How Much Lead is in Your Toys?: MyFoxLA.com

AIHA Responds to USA Today Article

So, the American Industrial Hygiene Association (AIHA) has written a letter to the editor in response to the USA Today article featuring me and other bloggers. When I got the Google alert with my name, and the brief summary, my heart started pounding. I was thinking what the heck could the AIHA say about me in response to that article? I was actually scared.

Okay, and then I read it. And, I have to say, it is a tad annoying.

The AIHA letter to the editor tackles the appropriate use of the XRF analyzer for regulatory purposes. But that wasn’t even discussed in the USA Today article. And, what is even more annoying is that the letter to the editor gives the mistaken impression that you can’t use the XRF analyzer and get acceptable results, which isn’t true.

So, let me respond. And, let me just disclose (before I get some comments that I’m shilling) that I don’t work for the manufacturer of the device.

I’ll give the AIHA this. It is true that you cannot use the XRF analyzer to satisfy the requirements of the Consumer Product Safety Improvement Act (CPSIA) for children’s metal jewelry manufactured after March 23, 2009. Children’s metal jewelry manufactured after March 23, 2009 must tested by an accredited third party laboratory, and the testing that is required is a digestive testing method (Test Method CPSC-CH-E1001-08 or 2005 CPSC Laboratory SOP).

However, it is incorrect to state that the XRF analyzer cannot be used to screen children’s metal jewelry manufactured before that date for compliance with the children’s product lead content standard. Of course, the operator must recognize the limitations of the equipment. And, there may be sample preparation requirements and adjustments for substrate.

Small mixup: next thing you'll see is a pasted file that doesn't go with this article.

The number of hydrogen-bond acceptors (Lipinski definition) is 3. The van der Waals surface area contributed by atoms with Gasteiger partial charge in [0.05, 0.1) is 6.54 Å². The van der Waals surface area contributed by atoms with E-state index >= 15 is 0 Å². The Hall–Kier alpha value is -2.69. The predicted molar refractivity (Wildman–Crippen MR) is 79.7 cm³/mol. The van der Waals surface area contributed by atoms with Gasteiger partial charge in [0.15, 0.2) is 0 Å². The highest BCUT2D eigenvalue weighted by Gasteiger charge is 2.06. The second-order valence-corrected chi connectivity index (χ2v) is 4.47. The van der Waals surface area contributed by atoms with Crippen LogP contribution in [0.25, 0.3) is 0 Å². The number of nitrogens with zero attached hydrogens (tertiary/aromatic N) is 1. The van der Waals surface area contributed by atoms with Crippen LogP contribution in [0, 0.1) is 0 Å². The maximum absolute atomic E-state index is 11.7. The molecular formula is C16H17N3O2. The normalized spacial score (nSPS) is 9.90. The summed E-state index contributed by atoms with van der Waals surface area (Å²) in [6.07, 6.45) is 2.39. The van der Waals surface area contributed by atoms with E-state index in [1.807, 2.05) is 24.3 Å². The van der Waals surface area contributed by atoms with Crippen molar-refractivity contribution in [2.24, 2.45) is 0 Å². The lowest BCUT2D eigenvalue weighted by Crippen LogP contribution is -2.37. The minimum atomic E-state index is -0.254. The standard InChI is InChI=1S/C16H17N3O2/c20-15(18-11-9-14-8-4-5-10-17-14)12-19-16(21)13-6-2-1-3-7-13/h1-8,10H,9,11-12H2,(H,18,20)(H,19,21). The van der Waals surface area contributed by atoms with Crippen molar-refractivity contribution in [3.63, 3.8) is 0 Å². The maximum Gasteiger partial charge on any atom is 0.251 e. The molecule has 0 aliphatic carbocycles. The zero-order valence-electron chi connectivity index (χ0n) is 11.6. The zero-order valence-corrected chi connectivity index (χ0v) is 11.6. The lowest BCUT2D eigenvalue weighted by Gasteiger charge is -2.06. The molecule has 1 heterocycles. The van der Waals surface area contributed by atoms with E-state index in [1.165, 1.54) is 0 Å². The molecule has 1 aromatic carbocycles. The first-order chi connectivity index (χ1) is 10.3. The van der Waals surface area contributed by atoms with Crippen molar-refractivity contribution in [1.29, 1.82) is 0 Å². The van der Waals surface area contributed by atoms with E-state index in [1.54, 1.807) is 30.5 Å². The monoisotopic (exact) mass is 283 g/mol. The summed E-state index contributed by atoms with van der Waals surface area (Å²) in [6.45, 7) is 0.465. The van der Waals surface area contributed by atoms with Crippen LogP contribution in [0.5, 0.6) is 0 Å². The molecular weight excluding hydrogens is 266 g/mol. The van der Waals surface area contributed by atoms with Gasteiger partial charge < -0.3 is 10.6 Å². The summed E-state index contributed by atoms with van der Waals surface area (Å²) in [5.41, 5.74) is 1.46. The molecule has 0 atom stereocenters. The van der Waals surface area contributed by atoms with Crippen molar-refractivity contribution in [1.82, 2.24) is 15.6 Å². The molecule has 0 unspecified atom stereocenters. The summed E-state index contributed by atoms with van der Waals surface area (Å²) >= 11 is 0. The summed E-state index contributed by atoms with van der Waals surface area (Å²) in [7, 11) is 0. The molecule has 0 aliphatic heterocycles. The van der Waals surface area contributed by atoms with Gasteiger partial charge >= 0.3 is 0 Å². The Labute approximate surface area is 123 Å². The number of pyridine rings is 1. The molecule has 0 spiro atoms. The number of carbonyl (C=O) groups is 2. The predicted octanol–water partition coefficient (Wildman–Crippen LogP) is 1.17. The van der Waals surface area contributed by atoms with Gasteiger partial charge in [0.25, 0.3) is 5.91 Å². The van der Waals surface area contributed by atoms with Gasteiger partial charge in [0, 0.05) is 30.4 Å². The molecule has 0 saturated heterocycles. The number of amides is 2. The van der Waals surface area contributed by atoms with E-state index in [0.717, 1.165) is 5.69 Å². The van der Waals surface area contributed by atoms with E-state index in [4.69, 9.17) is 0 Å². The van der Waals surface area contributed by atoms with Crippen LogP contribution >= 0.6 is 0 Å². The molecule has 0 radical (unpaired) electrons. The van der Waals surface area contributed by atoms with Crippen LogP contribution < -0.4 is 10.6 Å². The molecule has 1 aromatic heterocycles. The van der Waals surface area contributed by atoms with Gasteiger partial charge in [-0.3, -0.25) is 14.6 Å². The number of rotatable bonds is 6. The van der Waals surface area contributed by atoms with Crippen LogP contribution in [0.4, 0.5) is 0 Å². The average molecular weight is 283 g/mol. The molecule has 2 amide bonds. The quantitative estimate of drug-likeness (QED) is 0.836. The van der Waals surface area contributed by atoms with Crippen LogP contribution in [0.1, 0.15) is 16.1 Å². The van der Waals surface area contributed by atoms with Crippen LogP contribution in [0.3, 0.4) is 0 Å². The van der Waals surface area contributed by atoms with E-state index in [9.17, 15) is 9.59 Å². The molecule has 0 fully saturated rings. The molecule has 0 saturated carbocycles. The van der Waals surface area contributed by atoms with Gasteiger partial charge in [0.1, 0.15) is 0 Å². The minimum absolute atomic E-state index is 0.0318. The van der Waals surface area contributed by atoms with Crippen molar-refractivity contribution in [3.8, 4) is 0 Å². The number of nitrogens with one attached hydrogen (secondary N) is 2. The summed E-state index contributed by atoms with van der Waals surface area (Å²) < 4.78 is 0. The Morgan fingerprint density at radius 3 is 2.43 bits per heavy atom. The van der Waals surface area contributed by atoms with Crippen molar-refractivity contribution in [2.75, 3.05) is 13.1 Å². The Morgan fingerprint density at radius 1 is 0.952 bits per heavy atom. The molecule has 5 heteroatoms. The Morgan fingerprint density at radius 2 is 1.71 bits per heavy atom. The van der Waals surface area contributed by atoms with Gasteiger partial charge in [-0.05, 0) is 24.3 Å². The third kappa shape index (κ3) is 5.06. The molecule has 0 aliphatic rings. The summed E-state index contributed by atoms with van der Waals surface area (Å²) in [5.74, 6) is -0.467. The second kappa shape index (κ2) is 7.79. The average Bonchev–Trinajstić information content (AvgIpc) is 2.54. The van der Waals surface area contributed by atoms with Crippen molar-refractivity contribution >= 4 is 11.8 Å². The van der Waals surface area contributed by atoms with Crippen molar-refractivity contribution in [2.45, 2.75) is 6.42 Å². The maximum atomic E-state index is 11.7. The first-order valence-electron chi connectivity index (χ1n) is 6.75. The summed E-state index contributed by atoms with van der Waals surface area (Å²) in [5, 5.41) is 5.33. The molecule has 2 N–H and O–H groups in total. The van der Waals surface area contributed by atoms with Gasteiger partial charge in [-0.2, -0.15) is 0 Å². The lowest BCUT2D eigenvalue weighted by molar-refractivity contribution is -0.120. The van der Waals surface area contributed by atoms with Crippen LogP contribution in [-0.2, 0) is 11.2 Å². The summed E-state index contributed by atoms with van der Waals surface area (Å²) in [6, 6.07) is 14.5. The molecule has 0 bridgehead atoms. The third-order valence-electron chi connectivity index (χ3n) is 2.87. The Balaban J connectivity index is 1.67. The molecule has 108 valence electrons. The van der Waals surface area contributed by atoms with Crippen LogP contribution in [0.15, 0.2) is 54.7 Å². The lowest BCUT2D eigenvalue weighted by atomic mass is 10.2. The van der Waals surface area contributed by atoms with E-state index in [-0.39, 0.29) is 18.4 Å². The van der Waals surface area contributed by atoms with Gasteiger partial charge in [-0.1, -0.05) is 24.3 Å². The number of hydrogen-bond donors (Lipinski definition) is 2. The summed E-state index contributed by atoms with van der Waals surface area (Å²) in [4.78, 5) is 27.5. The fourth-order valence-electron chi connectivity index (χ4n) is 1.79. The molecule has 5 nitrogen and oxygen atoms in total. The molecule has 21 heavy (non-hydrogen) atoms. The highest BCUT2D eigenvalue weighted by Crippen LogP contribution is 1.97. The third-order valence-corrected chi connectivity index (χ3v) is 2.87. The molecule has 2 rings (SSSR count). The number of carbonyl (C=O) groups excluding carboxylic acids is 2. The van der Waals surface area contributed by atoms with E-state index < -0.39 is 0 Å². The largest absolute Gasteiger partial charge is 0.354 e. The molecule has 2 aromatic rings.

But don’t let the AIHA fool you. The CPSC, as well as a host of other agencies, such as the California Department of Toxic Substances Control (DTSC), use XRF analyzers to screen products in the field. In fact, the CPSC and the DTSC both use XRF to screen metal children’s jewelry to evaluate pieces for further testing. You can’t beat the XRF analyzer for a portable, non destructive way of screening products.

And, the CPSC has approved the use of XRF technology in certain circumstances. No doubt, the CPSC approvses the use of XRF on homogenous plastics. The CPSC recognizes that using XRF for paints and coatings may be acceptable if suitable analytical methods and standards are developed. 

The AIHA letter to the editor overlooks (or intentionally omits) the approval that the US Environmental Protection Agency has given to the use of XRF in the characterization of contaminated sites, and the approval that the US EPA and the US Department of Housing and Urban Development have given for XRF in dealing with lead based paint hazards.

Just my two cents.

The Story of Cosmetics and the Dangers of “Scare” Legislation

If you read this blog, you’ll know that the beauty product industry and misleading claims of natural or earth-friendly really annoys me.

So, I was excited when I learned that The Story of Stuff Project, in conjunction with the Campaign for Safe Cosmetics, was releasing a new video – The Story of Cosmetics. (And, in the interest of full disclosure, 3 Green Angels has been hired by The Story of Stuff Project and the Campaign for Safe Cosmetics to host an #ecowed Twitter party to promote The Story of Cosmetics.)